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If I have a C# solution with multiple projects in it, what would be better, to have the Git repo created in the solution folder, or in each individual project folder? Multiple developers will be working on the projects. What are your experiences with this?

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up vote 7 down vote accepted

I use several (sometimes over-lapping) solutions to contain a collection of related independent applications and shared libraries. As others have mentioned, you really don't want to have a single Git repository containing the source for multiple, independent projects as it makes it much too difficult to track isolated changes.

So, if your solution is structured as mine is then you will definitely want individual Git repositories for each project. This has worked well for me for ten to twelve applications and doesn't create as much maintenance overhead as you might think.

If your solution is truly monolithic (and your sure you want it that way forever and ever), then it probably makes sense to only have a single repository.

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The problem is if I have an application that needs to be compiled, which is really a solution with multiple projects, and i have 1 git repo per project, how am I going to build the solution easily, without having to pull all the projects and include them in a new solution locally? – cmaduro Jul 7 '09 at 20:55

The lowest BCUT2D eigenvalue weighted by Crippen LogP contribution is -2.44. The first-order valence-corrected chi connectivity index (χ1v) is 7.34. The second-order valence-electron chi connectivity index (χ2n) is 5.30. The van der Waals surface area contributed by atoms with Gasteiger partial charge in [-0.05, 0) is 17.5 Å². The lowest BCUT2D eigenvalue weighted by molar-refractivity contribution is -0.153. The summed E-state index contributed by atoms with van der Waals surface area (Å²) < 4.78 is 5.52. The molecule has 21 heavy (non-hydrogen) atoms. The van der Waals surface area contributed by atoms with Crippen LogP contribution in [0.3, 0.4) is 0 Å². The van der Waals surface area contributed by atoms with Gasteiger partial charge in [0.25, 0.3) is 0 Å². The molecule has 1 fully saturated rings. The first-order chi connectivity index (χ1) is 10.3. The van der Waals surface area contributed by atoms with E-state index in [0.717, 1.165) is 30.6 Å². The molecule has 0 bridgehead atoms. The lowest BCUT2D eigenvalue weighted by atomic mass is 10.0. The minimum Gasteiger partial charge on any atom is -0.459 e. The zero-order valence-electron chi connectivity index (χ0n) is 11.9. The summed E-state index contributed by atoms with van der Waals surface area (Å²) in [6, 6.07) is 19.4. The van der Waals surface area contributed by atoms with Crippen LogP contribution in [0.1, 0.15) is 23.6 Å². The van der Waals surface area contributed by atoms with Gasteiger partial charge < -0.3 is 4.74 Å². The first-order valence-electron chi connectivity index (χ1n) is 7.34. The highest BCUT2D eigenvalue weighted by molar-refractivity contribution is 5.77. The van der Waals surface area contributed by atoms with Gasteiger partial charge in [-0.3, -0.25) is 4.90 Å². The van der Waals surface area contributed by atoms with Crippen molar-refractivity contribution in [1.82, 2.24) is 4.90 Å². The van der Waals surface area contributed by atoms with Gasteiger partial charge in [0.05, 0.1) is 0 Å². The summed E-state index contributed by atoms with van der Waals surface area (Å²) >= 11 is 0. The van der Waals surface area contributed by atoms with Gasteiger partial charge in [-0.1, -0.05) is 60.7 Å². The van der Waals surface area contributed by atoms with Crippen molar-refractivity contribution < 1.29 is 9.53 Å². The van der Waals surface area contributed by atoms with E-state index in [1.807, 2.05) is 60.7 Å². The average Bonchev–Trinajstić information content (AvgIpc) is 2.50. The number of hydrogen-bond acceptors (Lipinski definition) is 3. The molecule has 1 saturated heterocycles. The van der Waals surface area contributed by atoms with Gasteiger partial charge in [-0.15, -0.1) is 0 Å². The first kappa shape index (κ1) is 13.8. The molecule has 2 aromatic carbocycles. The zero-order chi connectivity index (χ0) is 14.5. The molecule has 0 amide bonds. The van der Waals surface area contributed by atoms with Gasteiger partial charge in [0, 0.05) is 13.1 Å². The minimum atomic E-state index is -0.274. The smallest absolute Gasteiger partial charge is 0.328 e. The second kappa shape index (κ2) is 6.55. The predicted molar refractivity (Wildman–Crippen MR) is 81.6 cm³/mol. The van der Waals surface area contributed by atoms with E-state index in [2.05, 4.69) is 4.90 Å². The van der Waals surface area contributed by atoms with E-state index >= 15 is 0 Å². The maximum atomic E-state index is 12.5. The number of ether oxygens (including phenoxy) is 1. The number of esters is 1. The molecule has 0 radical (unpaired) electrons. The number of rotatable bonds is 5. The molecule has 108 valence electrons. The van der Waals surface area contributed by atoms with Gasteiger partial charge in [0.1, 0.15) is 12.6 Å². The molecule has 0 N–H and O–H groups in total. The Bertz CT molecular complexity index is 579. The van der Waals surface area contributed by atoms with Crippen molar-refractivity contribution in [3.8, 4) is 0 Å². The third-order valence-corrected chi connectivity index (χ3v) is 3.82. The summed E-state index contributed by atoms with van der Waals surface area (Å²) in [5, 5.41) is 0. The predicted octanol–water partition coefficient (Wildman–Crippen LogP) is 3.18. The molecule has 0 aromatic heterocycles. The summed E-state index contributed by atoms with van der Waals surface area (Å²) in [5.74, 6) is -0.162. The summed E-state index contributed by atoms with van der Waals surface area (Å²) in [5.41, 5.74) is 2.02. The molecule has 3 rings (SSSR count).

Hmmm, I'm not sure I follow. Having one project per repository doesn't prevent you from having an over-arching solution file that includes all those projects and all there build data. (I certainly do, in fact, I have a few like that.) If you are concerned about that build metadata not being version controlled with the rest of the source, you could always wrap around Git repo around just those "solution level" files, although in my case I have found that sort of versioning is overkill/unnecessary. I would be interested to hear any further thoughts you have on the issue. – bouvard Jul 8 '09 at 0:00
*wrap another Git repo around... (stupid typos) – bouvard Jul 8 '09 at 0:01
@cmaduro: Perhaps git submodules would solve your problem (see also GitSubmodules on Git Wiki) – Jakub Narębski Jul 8 '09 at 16:31
I considered this for my projects, but I found that conforming Git's notion of "submodules" to a Visual Studio solutions's expected file structure was non-trivial. (Though not impossible to overcome by any means.) Also, the submodule commands are, to my mind, rather unintuitive and adding the complexity just wasn't necessary for my project. However, your right to point out that if cmaduro's projects have greater needs, this certainly could be a possible solution. – bouvard Jul 8 '09 at 18:27

git submodule is probably worth consideration here. Each project gets it's own repo, the solution gets a repo, and the projects are submodules.

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Git submodule has been criticized quite a lot in favor of dependency management systems. – Kurren Jan 12 at 10:12

I assume that your solution represents some kind of a product while the projects are just a part of the product.

In this situation I would create the repository on the solution level. This way it is a lot easier to build the whole product at once, especially if the projects depend on each other.

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It depends. git repositories are most suited to containing a single configuration item with it's own independent lifecycle. If your projects have there own release cycle and are shared between multiple solutions then it might make sense to have them in their own repositories. Usually, though, it is the solution that represents a configuration item with all the constituent projects forming part of the same build. In this case a single git repository at the solution level makes more sense.

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